Both 48 years old, were born just four months apart. Both went to prestigious high schools in major cities, and each has a doctorate from one of the two largest universities in Poland. Both have also represented the same parliamentary constituency of Duda’s hometown, the historic southern city of Krakow.
However, their backgrounds are markedly different: they illustrate the fissures of class, culture, and geography that perpetuate the country’s political polarization and lend an element of psychodrama to Sunday’s proceedings.
“Simply put, Duda and Trzaskowski are the faces of both Poland,” said Adam Szostkiewicz, a veteran political commentator for Polityka, a political weekly.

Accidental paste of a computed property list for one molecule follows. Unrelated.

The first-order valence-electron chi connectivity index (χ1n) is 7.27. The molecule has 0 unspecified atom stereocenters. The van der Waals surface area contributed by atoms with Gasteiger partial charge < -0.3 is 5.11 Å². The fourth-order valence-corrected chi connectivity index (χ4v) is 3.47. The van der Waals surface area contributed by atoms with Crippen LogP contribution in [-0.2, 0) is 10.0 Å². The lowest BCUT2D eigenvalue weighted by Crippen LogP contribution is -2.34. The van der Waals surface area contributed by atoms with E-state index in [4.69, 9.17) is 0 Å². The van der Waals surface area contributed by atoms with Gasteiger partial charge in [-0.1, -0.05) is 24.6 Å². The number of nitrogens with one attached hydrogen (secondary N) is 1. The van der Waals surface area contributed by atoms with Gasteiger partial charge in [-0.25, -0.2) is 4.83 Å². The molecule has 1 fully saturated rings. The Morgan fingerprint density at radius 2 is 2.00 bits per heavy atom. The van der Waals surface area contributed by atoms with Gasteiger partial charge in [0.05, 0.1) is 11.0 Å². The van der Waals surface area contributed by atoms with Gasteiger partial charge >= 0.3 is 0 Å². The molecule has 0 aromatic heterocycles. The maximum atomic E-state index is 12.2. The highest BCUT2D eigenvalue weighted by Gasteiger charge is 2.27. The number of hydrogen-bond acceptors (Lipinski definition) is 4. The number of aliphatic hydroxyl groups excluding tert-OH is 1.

Trzaskowski, the son of a famous jazz musician, grew up in Warsaw and spent a year at an American high school in Michigan in the early 1990s. A specialist in international relations and a graduate in English philology, he studied at the Warsaw College of Europe. and he received scholarships from Oxford University and the European Union Institute for Security Studies in Paris before entering politics.
Duda, who studied and then taught law at the Jagiellonian University in Krakow, is the son of professors at the Old Krakow Mining University and received a much more traditional, and according to some reports, severe education, steeped in Catholicism and conservative values. As a young man, he was a member of the Polish exploration movement, a pillar of the country’s patriotic tradition.
“Trzaskowski identifies with a cosmopolitan Polish tradition that is liberal, internationalist, and pro-European, while Duda represents a provincial, conservative, and polycentric Poland,” said Szostkiewicz. “This is what separates us, it is what has always separated us, and we are all guilty.”